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Botanical Buzz - Canna Lily

Friday, January 09, 2015

A little detective work can unearth fascinating stories about some of our most familiar garden plants.

The Canna (commonly known as the canna lily, although not a true lily) is a great example of a plant with interesting roots!

The Canna is a genus of 19 species of rhizomatous perennials with broad, flat leaves that grow out of a stem in a long, narrow roll and then unfurl. The impressive flowers are colourful and bloom over a long period.

Cannas belong to the same order (Zingiberales) as gingers and bananas. They are native to the tropics and subtropics of the Americas, and have become widely naturalized elsewhere.

Western horticulturalists have been trading and hybridising cannas for roughly four hundred years. The famous French rose breeder, Monsieur Pierre‑Antoine‑Marie Crozy began breeding cannas as early as 1862 and a group of cultivars bears his name.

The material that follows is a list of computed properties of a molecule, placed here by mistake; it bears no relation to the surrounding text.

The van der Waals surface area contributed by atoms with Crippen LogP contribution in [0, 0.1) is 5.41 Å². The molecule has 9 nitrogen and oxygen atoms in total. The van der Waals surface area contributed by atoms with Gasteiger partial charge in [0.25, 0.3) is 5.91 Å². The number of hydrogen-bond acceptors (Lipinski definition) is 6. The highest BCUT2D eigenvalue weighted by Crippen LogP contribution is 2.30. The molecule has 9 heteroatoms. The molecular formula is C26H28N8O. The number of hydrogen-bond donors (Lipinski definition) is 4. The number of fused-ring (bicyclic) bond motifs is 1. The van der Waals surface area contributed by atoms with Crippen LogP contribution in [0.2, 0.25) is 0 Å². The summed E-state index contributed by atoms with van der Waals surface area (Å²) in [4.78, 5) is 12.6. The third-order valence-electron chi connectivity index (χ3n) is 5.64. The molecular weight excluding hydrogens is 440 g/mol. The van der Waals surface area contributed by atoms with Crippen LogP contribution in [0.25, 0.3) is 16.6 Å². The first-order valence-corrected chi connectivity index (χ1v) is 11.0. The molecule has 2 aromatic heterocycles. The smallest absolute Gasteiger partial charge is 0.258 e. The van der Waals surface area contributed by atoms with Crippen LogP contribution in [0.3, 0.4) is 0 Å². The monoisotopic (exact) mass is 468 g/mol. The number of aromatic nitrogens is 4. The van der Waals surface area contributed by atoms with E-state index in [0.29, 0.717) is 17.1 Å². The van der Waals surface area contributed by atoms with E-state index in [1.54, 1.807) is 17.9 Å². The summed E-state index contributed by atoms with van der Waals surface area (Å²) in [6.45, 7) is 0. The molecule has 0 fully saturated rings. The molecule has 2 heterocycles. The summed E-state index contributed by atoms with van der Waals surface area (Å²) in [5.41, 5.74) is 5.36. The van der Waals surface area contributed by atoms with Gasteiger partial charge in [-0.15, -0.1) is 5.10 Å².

The plant became a very popular garden plant during the reign of Queen Victoria and was grown widely in Europe, India and the United States during this period.

Modern canna hybrids come in four different sizes: pixie (45cm-60cm), dwarf (60cm-100cm), medium (1m-1.5m) and tall (1.5m-2m). They come in all colours except blue, green and black. The foliage may be green, blue-green, purple, burgundy, bronze or striped.

Canna edulis is grown in South America for its large edible tuberous rhizomes which have a very high starch content. The young rhizomes may be eaten raw or cooked.

In Australia, Canna edulis became known as Queensland arrowroot.  In the late nineteenth century it was grown in plantations at Coomera and Pimpama in Queensland and the rhizomes were processed to produce a substitute for arrowroot (a gluten-free thickener used in cooking).

Visit the Sensory Gardens of the Dubbo Regional Botanic Garden to see beautiful ornamental cannas in flower and reflect on this plant’s amazing history.
                                                                                                                            By Ian McAlister & Karen Hagan